3rd Sunday After Pentecost June 17, 2012
1 Kings 8:26-43
2 Timothy 2:19-26
240, 381, 457, 353
Hymns from The Lutheran Hymnal (1941) unless otherwise noted
Now when He concluded all His sayings in the hearing of the people, He entered Capernaum. And a certain centurion’s servant, who was dear to him, was sick and ready to die. So when he heard about Jesus, he sent elders of the Jews to Him, pleading with Him to come and heal his servant. And when they came to Jesus, they begged Him earnestly, saying that the one for whom He should do this was deserving, “for he loves our nation, and has built us a synagogue.” Then Jesus went with them. And when He was already not far from the house, the centurion sent friends to Him, saying to Him, “Lord, do not trouble Yourself, for I am not worthy that You should enter under my roof. Therefore I did not even think myself worthy to come to You. But say the word, and my servant will be healed. For I also am a man placed under authority, having soldiers under me. And I say to one, ‘Go,’ and he goes; and to another, ‘Come,’ and he comes; and to my servant, ‘Do this,’ and he does it.” When Jesus heard these things, He marveled at him, and turned around and said to the crowd that followed Him, “I say to you, I have not found such great faith, not even in Israel!” And those who were sent, returning to the house, found the servant well who had been sick.
Dear fellow-redeemed by the blood of God’s own Son:
Who would have thought that our Lord would praise a Roman soldier so highly? Luke gives ample reason for Jesus’ praise of this unique Roman. The Centurion was a captain of a hundred
soldiers. He was a down-to-earth, practical fellow. His servant is sick, but he does not complain, looking for pity. Instead, he immediately sends for this miracle-working Healer he had heard so much about. “So when he heard about Jesus, he sent elders of the Jews to Him, pleading with Him to come and heal his servant.” [v.3]
The centurion sent some Jewish elders to plead his case to Jesus. They are most willing to do so because this Roman centurion loved the Jewish people and had even built a synagogue for them. [cf. v.5] It was probably the centurion’s humility that led him to ask the Jewish elders to intercede for him—already a hint of his great faith.
This Roman soldier does not only speak of his faith in Jesus, he shows it: “Say the word, and my servant shall be healed, for I also am a man placed under authority, having soldiers under me. And I say to one, ‘Go!’ and he goes.” [vv.7-8] Like a soldier, he believes that the Great Commander of heavenly armies only needs to speak and whatever He speaks shall be done! Such a compliment from a Gentile army captain was astounding! So Jesus says: “I have not found such great faith, not even in Israel!” [v.9]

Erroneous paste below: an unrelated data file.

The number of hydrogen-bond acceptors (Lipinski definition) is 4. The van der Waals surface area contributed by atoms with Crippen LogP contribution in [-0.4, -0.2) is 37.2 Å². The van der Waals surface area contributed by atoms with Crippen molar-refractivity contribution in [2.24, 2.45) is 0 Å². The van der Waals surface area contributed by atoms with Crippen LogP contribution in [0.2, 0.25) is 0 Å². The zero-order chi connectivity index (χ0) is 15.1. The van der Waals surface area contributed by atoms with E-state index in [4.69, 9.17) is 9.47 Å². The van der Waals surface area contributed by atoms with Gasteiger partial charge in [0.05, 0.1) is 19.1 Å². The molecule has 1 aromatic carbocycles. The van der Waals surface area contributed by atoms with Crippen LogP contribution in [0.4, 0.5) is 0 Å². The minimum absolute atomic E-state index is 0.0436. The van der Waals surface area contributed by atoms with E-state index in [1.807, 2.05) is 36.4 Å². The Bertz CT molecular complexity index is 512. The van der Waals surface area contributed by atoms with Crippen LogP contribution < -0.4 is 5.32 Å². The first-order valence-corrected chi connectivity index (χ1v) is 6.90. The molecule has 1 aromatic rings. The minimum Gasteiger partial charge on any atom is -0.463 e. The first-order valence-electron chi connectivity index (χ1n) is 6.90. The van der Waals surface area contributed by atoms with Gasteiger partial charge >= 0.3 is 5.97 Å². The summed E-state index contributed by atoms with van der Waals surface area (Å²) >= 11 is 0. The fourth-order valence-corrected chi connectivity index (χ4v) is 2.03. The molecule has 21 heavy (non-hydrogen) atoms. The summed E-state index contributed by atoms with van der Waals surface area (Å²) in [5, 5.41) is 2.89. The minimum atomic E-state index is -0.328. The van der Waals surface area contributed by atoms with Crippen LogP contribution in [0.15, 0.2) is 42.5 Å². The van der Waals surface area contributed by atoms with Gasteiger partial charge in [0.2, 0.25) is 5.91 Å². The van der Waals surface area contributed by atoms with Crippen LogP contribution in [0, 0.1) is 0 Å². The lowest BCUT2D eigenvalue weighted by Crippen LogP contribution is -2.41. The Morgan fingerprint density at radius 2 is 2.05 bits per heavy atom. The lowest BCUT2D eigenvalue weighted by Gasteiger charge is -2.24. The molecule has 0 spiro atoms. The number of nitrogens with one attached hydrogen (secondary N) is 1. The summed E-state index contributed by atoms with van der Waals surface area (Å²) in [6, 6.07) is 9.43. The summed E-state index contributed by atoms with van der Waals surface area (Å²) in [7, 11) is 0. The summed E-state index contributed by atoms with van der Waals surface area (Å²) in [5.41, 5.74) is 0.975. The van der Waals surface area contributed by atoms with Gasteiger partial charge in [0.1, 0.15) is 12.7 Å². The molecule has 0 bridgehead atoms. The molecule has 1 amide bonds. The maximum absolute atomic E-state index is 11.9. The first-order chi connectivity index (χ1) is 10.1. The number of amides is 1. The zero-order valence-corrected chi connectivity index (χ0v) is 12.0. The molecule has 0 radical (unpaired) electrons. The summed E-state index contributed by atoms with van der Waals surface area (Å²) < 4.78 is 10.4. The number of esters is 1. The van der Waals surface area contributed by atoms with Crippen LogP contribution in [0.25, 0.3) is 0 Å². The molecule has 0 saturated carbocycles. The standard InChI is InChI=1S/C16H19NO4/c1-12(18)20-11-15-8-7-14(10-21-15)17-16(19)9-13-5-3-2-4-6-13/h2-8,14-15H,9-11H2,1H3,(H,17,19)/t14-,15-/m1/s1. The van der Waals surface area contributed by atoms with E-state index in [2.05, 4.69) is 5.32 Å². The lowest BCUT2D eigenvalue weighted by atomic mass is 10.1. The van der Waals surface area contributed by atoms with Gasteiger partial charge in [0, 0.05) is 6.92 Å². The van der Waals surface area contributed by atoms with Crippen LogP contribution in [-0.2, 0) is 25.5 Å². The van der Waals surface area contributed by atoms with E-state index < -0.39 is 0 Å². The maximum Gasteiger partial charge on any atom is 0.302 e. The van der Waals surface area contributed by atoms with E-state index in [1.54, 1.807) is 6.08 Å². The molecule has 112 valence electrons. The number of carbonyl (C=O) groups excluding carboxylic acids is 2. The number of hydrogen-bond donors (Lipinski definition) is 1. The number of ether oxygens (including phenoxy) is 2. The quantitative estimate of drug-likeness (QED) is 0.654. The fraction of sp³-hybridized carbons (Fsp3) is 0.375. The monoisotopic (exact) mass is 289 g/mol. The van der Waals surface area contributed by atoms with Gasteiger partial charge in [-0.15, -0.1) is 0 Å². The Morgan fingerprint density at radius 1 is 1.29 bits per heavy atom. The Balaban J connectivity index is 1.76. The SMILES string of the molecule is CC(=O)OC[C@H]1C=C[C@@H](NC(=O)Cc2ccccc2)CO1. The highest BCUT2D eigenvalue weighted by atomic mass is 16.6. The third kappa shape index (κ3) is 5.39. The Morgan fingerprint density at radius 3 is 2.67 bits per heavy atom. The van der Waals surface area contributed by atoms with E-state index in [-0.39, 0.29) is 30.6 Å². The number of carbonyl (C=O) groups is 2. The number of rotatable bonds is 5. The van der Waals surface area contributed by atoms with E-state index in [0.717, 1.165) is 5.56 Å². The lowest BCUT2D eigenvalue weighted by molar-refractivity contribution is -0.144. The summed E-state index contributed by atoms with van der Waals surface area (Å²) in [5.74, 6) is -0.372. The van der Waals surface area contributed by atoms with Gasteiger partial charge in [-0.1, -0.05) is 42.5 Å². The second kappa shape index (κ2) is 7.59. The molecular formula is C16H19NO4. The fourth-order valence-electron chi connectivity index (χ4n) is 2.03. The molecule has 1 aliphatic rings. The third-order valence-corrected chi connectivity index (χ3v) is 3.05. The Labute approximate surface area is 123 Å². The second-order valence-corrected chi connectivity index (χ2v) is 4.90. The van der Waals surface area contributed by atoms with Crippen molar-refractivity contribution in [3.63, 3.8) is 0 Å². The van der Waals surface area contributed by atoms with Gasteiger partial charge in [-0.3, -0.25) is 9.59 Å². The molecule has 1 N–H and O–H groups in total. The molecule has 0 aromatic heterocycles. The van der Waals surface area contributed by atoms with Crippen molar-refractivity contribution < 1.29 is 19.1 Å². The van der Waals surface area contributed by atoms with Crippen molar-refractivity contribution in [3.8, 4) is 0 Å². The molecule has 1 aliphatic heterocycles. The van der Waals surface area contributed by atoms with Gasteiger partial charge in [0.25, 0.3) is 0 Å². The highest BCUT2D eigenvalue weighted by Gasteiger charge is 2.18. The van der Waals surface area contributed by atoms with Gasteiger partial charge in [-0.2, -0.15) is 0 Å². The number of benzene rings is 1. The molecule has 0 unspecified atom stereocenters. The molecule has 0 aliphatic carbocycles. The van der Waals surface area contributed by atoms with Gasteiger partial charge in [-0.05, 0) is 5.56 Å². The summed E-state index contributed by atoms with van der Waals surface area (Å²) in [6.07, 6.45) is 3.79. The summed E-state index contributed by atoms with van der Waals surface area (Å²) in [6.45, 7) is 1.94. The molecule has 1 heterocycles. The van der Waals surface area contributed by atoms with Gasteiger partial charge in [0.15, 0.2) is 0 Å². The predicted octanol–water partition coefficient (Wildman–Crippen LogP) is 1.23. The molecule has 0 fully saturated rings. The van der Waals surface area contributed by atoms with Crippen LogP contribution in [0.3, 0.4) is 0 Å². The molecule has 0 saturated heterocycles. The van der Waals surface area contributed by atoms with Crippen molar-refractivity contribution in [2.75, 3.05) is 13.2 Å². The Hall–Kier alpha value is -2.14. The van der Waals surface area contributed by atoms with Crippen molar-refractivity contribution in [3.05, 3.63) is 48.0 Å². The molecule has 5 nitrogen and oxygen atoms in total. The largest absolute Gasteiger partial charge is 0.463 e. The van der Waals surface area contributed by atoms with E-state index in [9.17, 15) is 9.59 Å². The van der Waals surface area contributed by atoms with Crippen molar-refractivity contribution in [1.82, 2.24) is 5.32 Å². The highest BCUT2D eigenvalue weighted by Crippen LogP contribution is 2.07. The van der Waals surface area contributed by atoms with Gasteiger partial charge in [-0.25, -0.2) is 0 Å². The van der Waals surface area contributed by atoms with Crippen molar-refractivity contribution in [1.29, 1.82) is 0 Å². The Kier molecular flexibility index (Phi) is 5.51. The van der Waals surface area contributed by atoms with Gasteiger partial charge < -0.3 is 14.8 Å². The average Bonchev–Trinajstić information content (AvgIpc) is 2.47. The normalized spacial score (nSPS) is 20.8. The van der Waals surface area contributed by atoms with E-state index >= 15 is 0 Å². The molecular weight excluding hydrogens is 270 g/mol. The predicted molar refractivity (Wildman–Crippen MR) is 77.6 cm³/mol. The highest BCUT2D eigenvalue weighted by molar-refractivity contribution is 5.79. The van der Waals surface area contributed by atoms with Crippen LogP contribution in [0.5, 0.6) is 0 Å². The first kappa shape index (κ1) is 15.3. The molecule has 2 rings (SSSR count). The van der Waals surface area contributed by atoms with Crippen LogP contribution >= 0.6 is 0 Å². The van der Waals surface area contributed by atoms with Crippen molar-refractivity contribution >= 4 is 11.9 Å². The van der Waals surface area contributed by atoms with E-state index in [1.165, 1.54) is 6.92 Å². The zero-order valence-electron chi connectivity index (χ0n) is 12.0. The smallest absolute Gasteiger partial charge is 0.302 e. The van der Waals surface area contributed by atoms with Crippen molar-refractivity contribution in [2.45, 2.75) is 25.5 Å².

“Great faith” is a great gift of the Holy Spirit—a gift we all need. This account is meant to encourage and strengthen our own faith, since it is full of the Gospel of Christ, our Savior. So we consider A SOLDIER’S FAITH.
The soldier’s servant was in great need. He was very sick and unable to help himself. Matthew tells us that this servant was “paralyzed” and “dreadfully tormented” (Matthew 8:6).
When it comes to the spiritual and deadly disease of sin, people are often completely unconscious and unaware of the deadliness of their condition. They feel no pains of conscience, no inner torment, no fear of death as they go about satisfying the sinful desires of their flesh in this world. They are far too busy having a good time to be bothered with the thought of how they will stand before the holy God on the Day of Judgment. But then disease and pain strike the sinner so that he becomes more aware of his mortality, and begins to think of his relationship with God. If the physical suffering of the soldier’s servant now made him think about his sinful past, then his torment was a blessing in disguise. If He suddenly understood that his disease had brought him to the point of death and the very edge of eternity, and that he was in danger of perishing at any moment, then there was still hope for the salvation of his soul.
Dear brothers and sisters in Christ, there are countless souls in this world that are in the same terrible situation. Some are still spiritually unconscious—unaware of the damnableness of their sins. Others, because of their suffering, are very much aware of how short, painful, and passing this life really is. They are beginning to think of eternity, and wonder how they might be eternally saved from the judgment of God.
Some of these needy souls we know, others we have never seen. What are we doing for them? Are we praying to their God and Savior for them, that they might be saved not only from their physical diseases, but also from their sins? Do we care enough? This soldier in Capernaum cared a great deal. Behold his soldier-like prayer…
The Centurion had heard about Jesus’ miracles of healing and about His teachings. Verse 3 tells us that when he heard Jesus was in the city, he sent Jewish elders to plead with Jesus to come and heal his servant. This soldier wasted no time. Getting help and healing for his servant was too important, the hour too late—his servant was at the point of death!